Backtalk 2/19/2009

Feb. 17, 2009
The Earth is slowing down by about 0.002 sec/day, meaning that the Earth doesn’t rotate exactly once every 24 hr (or 86,400 sec)

Taking the Leap
The Earth is slowing down by about 0.002 sec/day, meaning that the Earth doesn’t rotate exactly once every 24 hr (or 86,400 sec). The Earth’s varying rotation is due to cumulative effects of friction from ocean’s tides, the Moon’s orbital momentum, snow (and the lack thereof) at the polar ice caps, the Earth’s 23°tilt, the atmosphere, solar wind, space dust ,and magnetic storms.

This slowing went unnoticed until atomic clocks arrived in the 1960s. Developed by the National Institute of Standards and Technology (NIST), the clock’s precise measurements of the Earth’s position relative to the stars indicated miniscule slowing of the rotation.

Prior to the atomic clock’s arrival, the definition of a second would be changed to match the Earth’s rotation. This changed in 1972 when it was decided by international agreement that the world’s atomic-clock operators would adjust the time of day by adding 1 sec — a leap second — to the world’s official time when needed to keep Coordinated Universal Time (UTC) in sync with astronomical time — the position of the sun above the Earth. When the International Earth Rotation Service observes that the Earth is out of sync with UTC, a leap second is scheduled. After several months notice, the leap second is added at 18:59.59 Eastern Time (corresponding to 23:59.59 at the zero median in Greenwich, England) on either Dec. 31 or June 30. If you’re interested in watching the leap second occur this year, log onto before midnight, London time, and clicking on their time zone.

The US Airways flight that ended in the Hudson River recently became an instantly popular, free online video game, “Hero on the Hudson.” (At press time, the hosting site, TastyPlay. com, indicates the originating site,, has been disabled.)

The scenario presented to players was: “Both engines are out. The plane is too low and too slow to make it to the airport. You decide to make emergency landing in the river.”

While flight dynamics are not presented in a flight-simulatorlike manner, players control the game via left and right arrows. Successful ditchings are signaled by passengers stepping out on the wings and a banner that declares you a hero. Players who fail to land the jet successfully watch it sink.

LEDs light up the Avenue of the Arts
With the flip of a switch, color-changing LED lights transformed Philadelphia’s Avenue of the Arts into a multicolor canvas this past holiday season. The lighting, from Philips Color Kinetics, Burlington, Mass., illuminated the historic facades to a synchronized score of The Nutcracker. The color-changing light show danced along buildings at the intersection of Broad and Walnut St., and in between the sound and light shows, coordinated lighting changes moved up and down the buildings. The dazzling display, permanently installed to illuminate nine buildings along the Avenue of the Arts throughout the year, uses Philips ColorGraze Powercore and ColorBlast Powercore fixtures.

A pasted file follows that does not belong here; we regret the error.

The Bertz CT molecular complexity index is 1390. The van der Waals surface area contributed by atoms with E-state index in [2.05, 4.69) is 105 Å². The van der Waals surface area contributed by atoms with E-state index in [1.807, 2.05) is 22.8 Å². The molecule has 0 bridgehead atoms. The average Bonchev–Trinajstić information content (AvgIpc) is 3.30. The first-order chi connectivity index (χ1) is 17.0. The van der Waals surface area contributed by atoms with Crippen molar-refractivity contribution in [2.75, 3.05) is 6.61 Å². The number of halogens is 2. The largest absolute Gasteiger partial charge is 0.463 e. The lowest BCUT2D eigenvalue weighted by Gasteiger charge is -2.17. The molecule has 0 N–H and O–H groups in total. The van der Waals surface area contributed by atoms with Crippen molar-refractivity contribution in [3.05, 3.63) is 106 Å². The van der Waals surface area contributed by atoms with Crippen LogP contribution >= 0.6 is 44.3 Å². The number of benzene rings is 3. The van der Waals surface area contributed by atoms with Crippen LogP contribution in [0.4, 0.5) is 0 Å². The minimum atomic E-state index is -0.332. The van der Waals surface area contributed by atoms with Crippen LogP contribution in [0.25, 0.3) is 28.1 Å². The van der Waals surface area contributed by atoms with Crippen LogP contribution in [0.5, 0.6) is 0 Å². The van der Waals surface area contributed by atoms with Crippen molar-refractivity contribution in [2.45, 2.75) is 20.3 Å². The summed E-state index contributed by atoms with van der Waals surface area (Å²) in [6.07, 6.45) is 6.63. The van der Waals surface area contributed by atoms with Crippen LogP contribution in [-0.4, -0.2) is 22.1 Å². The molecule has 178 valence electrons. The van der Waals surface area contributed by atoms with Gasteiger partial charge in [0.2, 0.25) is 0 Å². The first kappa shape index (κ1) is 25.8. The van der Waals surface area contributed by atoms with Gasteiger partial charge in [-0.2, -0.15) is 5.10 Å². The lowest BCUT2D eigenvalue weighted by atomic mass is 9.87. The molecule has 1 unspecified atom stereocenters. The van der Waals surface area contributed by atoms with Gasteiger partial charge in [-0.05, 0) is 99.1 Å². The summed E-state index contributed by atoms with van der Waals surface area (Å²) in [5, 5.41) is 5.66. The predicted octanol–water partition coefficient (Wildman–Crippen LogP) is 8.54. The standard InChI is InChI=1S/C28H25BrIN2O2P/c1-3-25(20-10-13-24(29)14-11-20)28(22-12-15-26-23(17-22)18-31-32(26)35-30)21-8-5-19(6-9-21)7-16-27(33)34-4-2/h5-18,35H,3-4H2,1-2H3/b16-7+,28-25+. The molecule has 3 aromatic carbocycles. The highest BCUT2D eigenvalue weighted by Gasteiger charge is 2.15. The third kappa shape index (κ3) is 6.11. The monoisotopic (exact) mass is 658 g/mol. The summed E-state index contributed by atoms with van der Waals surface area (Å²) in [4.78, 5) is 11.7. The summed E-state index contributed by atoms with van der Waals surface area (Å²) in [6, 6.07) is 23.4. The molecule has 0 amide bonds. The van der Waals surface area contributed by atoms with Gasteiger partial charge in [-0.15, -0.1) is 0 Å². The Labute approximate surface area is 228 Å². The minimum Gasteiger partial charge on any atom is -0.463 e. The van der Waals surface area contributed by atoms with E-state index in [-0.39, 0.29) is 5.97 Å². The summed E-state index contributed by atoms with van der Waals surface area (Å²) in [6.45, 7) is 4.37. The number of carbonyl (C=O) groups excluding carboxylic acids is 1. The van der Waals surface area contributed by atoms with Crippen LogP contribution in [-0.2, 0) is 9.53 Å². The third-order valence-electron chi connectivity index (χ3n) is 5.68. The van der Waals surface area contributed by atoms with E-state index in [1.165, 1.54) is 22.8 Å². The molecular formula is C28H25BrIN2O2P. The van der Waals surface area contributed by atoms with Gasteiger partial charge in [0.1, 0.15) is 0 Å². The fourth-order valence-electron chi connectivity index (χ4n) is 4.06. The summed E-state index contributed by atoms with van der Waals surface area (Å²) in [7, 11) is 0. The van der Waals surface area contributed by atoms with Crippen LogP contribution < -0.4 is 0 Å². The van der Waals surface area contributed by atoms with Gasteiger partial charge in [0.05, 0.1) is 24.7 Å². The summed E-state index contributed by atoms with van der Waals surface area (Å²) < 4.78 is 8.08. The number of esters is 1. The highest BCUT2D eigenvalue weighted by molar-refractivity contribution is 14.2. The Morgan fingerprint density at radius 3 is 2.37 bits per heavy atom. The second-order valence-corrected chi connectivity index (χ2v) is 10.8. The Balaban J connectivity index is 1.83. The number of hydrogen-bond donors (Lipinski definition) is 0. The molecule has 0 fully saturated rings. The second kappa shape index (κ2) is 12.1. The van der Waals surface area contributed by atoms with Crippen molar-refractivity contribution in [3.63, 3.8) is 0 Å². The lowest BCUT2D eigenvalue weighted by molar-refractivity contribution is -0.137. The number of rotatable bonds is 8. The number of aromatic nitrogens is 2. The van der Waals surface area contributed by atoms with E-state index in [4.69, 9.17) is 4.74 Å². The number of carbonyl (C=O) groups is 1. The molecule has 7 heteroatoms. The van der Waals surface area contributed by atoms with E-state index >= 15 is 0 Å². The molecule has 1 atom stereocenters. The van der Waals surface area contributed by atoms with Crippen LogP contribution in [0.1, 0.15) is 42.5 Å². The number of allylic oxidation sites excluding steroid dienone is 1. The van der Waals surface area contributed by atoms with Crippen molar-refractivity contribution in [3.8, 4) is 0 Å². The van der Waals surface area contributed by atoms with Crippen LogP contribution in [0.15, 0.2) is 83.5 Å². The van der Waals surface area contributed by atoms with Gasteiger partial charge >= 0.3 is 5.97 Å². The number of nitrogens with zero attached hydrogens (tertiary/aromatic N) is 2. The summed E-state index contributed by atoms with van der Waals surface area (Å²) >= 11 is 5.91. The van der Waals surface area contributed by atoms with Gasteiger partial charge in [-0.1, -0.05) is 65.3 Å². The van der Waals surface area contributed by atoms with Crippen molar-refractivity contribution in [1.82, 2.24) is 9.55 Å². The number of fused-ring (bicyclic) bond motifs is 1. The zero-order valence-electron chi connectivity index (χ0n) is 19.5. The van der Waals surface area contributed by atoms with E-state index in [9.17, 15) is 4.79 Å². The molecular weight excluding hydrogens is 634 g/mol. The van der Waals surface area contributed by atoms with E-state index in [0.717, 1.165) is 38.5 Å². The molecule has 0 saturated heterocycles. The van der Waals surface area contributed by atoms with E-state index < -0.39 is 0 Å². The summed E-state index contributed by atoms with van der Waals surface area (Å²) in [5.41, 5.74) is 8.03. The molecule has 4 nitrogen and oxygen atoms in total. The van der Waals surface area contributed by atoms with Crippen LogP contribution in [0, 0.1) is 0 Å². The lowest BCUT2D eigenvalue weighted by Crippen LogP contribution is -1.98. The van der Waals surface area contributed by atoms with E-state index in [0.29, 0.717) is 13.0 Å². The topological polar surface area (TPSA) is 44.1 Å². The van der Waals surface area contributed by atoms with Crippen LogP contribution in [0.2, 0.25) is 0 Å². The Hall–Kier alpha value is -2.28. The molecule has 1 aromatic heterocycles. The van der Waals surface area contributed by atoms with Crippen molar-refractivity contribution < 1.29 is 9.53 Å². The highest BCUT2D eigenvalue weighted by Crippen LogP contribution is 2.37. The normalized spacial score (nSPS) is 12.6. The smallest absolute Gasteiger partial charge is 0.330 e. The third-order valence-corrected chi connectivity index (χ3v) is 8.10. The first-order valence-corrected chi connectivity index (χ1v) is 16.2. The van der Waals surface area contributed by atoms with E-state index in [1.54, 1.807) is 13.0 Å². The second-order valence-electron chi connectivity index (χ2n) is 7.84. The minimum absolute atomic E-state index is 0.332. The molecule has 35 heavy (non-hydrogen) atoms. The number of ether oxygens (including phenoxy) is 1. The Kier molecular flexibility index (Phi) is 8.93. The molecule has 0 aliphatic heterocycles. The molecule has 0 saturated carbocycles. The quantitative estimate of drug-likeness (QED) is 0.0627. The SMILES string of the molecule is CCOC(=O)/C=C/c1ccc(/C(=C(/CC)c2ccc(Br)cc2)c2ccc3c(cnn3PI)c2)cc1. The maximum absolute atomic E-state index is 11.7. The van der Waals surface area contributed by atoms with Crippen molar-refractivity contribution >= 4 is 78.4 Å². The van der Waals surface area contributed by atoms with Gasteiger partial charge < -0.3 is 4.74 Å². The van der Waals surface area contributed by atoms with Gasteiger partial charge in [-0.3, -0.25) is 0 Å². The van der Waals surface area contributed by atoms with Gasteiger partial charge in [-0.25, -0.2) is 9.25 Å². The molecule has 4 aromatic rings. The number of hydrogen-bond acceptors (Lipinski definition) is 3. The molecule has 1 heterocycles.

Philadelphia’s 548-ft-tall City Hall was illuminated (just for the holidays) using Philips’ newest fixture, ColorReach Powercore, a high-performance architectural floodlight that illuminates large-scale buildings while curbing energy use and reducing maintenance. With more than 5,000 lumens of output and over 500 ft of light projection, the fixture consumes just 290 W, compared to its metal-halide counterparts that typically consume 1,600 W and require the use of filters to produce color.

The permanent lighting displays were designed by Philadelphiabased The Lighting Practice, and the architectural firm Vitetta. The installation was carried out by Philadelphia’s Gordon Electric with system- integration support by entertainment-solutions provider PRG.

Men ride shotgun on first dates
A recent poll of 500 women by shows that 18% now choose to drive on a first date (up 12% from last year). While LeaseTrader isn’t sure of the reasons; it could be that woman are taking a more-active role in selecting their vehicle or they’re in love with their vehicle (and not so sure yet about that date). According to LeaseTrader, “times are a changin’ and it’s time for men to ride shotgun on the first date.”

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